Saturday, April 16, 2011

Review: The Enterprise of Death by Jesse Bullington

For readers expecting more gruesomeness, grotesquerie, and vulgarity from the author of The Sad Tale of the Brothers Grossbart, Jesse Bullington's second novel, The Enterprise of Death, will not disappoint. Cannibalism, necrophilia, venereal diseases, the walking dead (sometimes all at once!): Enterprise has these - and more! - in spades. "Pity Boabdil," Enterprise begins, and pity the reader with a weak stomach, for Bullington is a master at gritty, harrowing and awe-inspiringly macabre detail.

Enterprise follows Awa - lesbian African slave and reluctant necromancer - on her strange journey to find the book that may (or may not) break the curse her master put upon her through a Europe in the midst of the Spanish Inquisition. Along the way Awa encounters fictional and nonfictional characters alike - from the pistol-toting mercenary Monique to the real-life Reformationist and artist, Niklaus Manuel of Bern. Some of these people help her, others seek to destroy her and name her for what she is; throughout, however, is Awa's perserving spirit.

If Enterprise's humor is sometimes darker and smattered less generously than its predecessor, it's because, at is heart, Enterprise is a more serious and deeper investigation into our humanity. Bullington isn't afraid to tackle questions of morality, particularly whether the performance of necromancy is good or evil, because Awa - for all that she is a witch and raises the dead with or without their permission - is trying to live the best possible life a black homosexual woman with supernatural powers can live during the Inquisition.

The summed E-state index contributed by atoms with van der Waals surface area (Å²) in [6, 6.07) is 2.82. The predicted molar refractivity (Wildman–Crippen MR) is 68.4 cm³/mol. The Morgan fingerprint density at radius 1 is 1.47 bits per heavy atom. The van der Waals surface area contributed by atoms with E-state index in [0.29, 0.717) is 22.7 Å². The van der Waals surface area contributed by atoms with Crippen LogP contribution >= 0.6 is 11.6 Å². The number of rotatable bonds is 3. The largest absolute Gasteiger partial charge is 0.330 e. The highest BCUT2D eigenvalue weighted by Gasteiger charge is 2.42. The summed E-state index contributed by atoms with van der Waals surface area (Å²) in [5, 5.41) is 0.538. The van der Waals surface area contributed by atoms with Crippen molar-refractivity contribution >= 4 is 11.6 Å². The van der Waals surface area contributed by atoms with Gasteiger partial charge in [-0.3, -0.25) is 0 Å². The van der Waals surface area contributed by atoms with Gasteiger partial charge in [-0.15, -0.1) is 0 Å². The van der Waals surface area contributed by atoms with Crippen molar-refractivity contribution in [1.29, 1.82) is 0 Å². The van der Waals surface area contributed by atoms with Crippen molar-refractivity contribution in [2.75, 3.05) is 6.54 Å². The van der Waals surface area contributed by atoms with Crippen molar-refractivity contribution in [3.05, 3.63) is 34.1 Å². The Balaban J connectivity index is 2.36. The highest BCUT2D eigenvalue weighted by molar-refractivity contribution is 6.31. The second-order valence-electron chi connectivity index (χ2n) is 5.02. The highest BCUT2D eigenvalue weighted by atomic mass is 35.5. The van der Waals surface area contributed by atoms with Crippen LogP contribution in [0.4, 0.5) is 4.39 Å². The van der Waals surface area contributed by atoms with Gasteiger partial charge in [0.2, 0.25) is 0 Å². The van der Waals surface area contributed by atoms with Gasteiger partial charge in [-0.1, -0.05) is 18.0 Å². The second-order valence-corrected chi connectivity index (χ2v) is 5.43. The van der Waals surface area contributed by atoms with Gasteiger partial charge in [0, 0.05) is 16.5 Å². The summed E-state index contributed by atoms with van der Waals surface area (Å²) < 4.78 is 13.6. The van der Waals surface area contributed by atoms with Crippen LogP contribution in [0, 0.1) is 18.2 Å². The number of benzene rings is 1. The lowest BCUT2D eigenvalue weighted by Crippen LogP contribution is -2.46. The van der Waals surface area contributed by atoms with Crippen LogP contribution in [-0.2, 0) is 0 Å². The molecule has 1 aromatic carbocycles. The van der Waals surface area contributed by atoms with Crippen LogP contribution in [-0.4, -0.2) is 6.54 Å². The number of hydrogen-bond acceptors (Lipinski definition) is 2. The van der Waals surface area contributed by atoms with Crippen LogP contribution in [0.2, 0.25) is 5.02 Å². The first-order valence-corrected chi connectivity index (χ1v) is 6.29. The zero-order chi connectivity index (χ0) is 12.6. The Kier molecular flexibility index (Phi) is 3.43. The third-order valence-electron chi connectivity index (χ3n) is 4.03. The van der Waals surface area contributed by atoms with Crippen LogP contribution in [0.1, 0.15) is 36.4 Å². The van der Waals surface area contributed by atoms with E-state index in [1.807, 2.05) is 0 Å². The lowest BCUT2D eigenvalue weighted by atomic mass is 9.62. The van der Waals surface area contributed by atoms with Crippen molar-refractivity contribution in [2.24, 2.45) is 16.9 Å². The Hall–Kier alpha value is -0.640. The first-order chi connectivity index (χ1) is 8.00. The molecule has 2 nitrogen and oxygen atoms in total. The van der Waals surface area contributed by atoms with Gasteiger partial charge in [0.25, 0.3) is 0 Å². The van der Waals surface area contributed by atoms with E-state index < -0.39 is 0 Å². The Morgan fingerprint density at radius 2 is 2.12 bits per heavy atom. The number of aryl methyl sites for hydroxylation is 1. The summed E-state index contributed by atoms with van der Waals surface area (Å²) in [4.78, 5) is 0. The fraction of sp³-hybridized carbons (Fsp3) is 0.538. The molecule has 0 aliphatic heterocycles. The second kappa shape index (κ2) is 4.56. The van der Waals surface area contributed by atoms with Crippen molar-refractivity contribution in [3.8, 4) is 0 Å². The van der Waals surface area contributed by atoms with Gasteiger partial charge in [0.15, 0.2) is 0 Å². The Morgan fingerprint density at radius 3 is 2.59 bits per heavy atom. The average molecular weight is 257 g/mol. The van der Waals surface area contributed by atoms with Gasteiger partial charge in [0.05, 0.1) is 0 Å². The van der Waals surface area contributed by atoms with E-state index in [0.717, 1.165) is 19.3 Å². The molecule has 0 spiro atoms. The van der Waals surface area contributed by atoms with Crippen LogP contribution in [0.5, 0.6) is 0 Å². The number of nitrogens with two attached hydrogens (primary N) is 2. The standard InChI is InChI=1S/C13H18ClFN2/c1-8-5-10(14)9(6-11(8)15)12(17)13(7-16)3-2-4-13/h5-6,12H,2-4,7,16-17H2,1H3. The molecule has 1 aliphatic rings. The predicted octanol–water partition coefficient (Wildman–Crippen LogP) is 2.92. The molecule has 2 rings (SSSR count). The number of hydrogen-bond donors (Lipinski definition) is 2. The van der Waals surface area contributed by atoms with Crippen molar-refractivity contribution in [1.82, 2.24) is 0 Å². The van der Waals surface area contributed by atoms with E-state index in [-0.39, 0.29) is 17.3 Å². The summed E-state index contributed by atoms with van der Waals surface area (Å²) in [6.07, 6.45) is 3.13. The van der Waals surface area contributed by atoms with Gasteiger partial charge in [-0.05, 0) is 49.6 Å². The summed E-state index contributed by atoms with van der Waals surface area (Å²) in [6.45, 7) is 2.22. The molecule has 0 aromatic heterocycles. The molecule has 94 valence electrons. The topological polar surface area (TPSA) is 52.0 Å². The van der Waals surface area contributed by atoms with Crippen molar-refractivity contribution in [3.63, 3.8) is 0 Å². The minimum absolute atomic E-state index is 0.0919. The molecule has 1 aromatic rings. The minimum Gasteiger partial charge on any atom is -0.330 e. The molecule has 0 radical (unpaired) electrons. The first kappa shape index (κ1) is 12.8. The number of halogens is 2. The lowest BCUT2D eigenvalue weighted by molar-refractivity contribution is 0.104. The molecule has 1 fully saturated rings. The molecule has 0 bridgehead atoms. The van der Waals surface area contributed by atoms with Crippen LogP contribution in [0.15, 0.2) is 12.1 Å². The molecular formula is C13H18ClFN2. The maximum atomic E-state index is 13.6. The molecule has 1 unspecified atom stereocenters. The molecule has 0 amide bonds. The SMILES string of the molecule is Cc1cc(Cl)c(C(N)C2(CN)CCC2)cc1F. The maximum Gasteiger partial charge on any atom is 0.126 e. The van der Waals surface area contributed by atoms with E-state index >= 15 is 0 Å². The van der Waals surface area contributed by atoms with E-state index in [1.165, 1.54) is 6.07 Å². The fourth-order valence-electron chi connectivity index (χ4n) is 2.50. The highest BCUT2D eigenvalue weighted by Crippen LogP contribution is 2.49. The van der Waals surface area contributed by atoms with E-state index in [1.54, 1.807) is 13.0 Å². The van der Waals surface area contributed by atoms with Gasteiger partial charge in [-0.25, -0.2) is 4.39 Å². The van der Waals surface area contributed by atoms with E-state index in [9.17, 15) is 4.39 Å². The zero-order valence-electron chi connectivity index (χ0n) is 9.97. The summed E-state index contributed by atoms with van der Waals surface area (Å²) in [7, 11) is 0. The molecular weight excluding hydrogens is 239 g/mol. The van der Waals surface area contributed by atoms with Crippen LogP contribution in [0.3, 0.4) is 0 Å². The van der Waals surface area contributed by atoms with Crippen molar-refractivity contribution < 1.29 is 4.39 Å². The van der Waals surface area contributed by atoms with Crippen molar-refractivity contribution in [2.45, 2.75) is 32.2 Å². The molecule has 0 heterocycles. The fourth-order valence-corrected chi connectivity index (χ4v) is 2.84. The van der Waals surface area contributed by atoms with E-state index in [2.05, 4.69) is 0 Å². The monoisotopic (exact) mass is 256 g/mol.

Bullington utilizes his writing strengths - clever, gritty prose and witty asides - much as he did in his debut. The difference is, instead of the heretical graverobbing murdering bastards at the heart of Grossbart, Enterprise has characters - despite their many sins - you can root for. Manuel and Monique, and especially Awa, all strive for genuine goodness. But, as Awa surmises, "The problem with telling tales about real people [is] no summary can convey every truth, every facet, and what is good for the hare is not good for the fox."

Enterprise skillfully continues the macabre niche Bullington is carving out for himself, but also brings something new to his table.

-Dustin J Monk

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